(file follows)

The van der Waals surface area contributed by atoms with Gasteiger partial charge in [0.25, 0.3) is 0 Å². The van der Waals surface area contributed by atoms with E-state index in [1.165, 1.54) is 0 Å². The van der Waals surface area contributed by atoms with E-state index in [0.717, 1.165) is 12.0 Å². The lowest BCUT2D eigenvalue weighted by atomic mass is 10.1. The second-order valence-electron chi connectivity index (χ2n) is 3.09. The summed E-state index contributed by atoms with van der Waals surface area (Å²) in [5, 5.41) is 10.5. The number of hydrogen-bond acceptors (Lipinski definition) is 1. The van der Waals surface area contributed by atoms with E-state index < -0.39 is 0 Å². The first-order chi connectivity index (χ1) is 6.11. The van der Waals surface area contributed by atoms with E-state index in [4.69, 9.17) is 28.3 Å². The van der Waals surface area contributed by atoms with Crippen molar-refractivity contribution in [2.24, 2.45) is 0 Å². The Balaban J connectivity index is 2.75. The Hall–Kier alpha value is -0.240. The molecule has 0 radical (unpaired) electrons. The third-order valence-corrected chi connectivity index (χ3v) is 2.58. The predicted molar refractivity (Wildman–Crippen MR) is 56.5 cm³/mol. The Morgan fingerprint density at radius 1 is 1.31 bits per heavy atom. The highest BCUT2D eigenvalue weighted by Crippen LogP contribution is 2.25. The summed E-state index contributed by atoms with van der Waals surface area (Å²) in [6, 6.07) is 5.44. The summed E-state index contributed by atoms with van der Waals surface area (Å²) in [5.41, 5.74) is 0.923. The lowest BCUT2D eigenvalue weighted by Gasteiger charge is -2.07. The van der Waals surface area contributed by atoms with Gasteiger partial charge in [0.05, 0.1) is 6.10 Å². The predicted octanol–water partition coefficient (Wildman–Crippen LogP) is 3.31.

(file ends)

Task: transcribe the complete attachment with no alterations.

The van der Waals surface area contributed by atoms with Gasteiger partial charge in [0.25, 0.3) is 0 Å². The van der Waals surface area contributed by atoms with E-state index in [1.165, 1.54) is 0 Å². The van der Waals surface area contributed by atoms with E-state index in [0.717, 1.165) is 12.0 Å². The lowest BCUT2D eigenvalue weighted by atomic mass is 10.1. The second-order valence-electron chi connectivity index (χ2n) is 3.09. The summed E-state index contributed by atoms with van der Waals surface area (Å²) in [5, 5.41) is 10.5. The number of hydrogen-bond acceptors (Lipinski definition) is 1. The van der Waals surface area contributed by atoms with E-state index < -0.39 is 0 Å². The first-order chi connectivity index (χ1) is 6.11. The van der Waals surface area contributed by atoms with E-state index in [4.69, 9.17) is 28.3 Å². The van der Waals surface area contributed by atoms with Crippen molar-refractivity contribution in [2.24, 2.45) is 0 Å². The Balaban J connectivity index is 2.75. The Hall–Kier alpha value is -0.240. The molecule has 0 radical (unpaired) electrons. The third-order valence-corrected chi connectivity index (χ3v) is 2.58. The predicted molar refractivity (Wildman–Crippen MR) is 56.5 cm³/mol. The Morgan fingerprint density at radius 1 is 1.31 bits per heavy atom. The highest BCUT2D eigenvalue weighted by Crippen LogP contribution is 2.25. The summed E-state index contributed by atoms with van der Waals surface area (Å²) in [6, 6.07) is 5.44. The summed E-state index contributed by atoms with van der Waals surface area (Å²) in [5.41, 5.74) is 0.923. The lowest BCUT2D eigenvalue weighted by Gasteiger charge is -2.07. The van der Waals surface area contributed by atoms with Gasteiger partial charge in [0.05, 0.1) is 6.10 Å². The predicted octanol–water partition coefficient (Wildman–Crippen LogP) is 3.31.